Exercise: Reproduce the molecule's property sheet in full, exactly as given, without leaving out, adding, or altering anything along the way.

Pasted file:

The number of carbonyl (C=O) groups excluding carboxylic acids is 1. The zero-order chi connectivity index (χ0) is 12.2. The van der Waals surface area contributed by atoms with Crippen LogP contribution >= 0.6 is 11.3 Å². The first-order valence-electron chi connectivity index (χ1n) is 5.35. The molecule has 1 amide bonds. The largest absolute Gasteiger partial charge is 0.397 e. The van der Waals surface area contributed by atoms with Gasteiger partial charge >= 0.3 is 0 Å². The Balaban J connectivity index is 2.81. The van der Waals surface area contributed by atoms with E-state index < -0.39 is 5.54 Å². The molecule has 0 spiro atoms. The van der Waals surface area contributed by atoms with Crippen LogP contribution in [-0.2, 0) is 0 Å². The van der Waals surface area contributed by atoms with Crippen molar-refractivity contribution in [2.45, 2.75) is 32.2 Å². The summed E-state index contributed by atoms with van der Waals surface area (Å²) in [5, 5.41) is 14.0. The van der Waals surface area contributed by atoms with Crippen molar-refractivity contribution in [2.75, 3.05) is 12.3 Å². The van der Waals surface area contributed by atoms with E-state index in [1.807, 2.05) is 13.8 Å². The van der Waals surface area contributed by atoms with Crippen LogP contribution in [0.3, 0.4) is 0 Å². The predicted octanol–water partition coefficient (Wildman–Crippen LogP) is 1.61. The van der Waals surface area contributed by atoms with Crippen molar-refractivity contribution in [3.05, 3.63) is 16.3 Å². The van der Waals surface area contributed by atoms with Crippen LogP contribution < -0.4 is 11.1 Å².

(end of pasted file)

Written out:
The number of carbonyl (C=O) groups excluding carboxylic acids is 1. The zero-order chi connectivity index (χ0) is 12.2. The van der Waals surface area contributed by atoms with Crippen LogP contribution >= 0.6 is 11.3 Å². The first-order valence-electron chi connectivity index (χ1n) is 5.35. The molecule has 1 amide bonds. The largest absolute Gasteiger partial charge is 0.397 e. The van der Waals surface area contributed by atoms with Gasteiger partial charge >= 0.3 is 0 Å². The Balaban J connectivity index is 2.81. The van der Waals surface area contributed by atoms with E-state index < -0.39 is 5.54 Å². The molecule has 0 spiro atoms. The van der Waals surface area contributed by atoms with Crippen LogP contribution in [-0.2, 0) is 0 Å². The van der Waals surface area contributed by atoms with Crippen molar-refractivity contribution in [2.45, 2.75) is 32.2 Å². The summed E-state index contributed by atoms with van der Waals surface area (Å²) in [5, 5.41) is 14.0. The van der Waals surface area contributed by atoms with Crippen molar-refractivity contribution in [2.75, 3.05) is 12.3 Å². The van der Waals surface area contributed by atoms with E-state index in [1.807, 2.05) is 13.8 Å². The van der Waals surface area contributed by atoms with Crippen LogP contribution in [0.3, 0.4) is 0 Å². The predicted octanol–water partition coefficient (Wildman–Crippen LogP) is 1.61. The van der Waals surface area contributed by atoms with Crippen molar-refractivity contribution in [3.05, 3.63) is 16.3 Å². The van der Waals surface area contributed by atoms with Crippen LogP contribution < -0.4 is 11.1 Å².